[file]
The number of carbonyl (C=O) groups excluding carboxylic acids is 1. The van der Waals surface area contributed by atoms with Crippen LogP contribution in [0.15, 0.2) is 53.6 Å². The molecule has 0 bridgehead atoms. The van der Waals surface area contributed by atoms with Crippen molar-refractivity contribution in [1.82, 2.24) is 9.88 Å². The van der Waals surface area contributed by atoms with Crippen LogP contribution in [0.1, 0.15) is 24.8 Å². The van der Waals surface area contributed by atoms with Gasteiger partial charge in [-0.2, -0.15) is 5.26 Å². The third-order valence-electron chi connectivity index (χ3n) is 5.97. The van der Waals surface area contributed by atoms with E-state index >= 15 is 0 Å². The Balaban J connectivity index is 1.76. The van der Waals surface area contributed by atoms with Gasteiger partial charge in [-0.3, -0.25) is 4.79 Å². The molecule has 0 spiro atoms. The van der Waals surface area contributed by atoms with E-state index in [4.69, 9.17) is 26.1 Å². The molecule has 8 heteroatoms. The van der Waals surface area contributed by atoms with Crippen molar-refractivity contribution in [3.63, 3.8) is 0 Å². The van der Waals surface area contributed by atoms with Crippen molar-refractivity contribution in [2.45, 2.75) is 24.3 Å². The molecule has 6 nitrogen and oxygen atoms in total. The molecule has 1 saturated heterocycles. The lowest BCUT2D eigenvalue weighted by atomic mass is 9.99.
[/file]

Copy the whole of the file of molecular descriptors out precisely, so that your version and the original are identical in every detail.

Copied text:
The number of carbonyl (C=O) groups excluding carboxylic acids is 1. The van der Waals surface area contributed by atoms with Crippen LogP contribution in [0.15, 0.2) is 53.6 Å². The molecule has 0 bridgehead atoms. The van der Waals surface area contributed by atoms with Crippen molar-refractivity contribution in [1.82, 2.24) is 9.88 Å². The van der Waals surface area contributed by atoms with Crippen LogP contribution in [0.1, 0.15) is 24.8 Å². The van der Waals surface area contributed by atoms with Gasteiger partial charge in [-0.2, -0.15) is 5.26 Å². The third-order valence-electron chi connectivity index (χ3n) is 5.97. The van der Waals surface area contributed by atoms with E-state index >= 15 is 0 Å². The Balaban J connectivity index is 1.76. The van der Waals surface area contributed by atoms with Gasteiger partial charge in [-0.3, -0.25) is 4.79 Å². The molecule has 0 spiro atoms. The van der Waals surface area contributed by atoms with E-state index in [4.69, 9.17) is 26.1 Å². The molecule has 8 heteroatoms. The van der Waals surface area contributed by atoms with Crippen molar-refractivity contribution in [3.63, 3.8) is 0 Å². The van der Waals surface area contributed by atoms with Crippen molar-refractivity contribution in [2.45, 2.75) is 24.3 Å². The molecule has 6 nitrogen and oxygen atoms in total. The molecule has 1 saturated heterocycles. The lowest BCUT2D eigenvalue weighted by atomic mass is 9.99.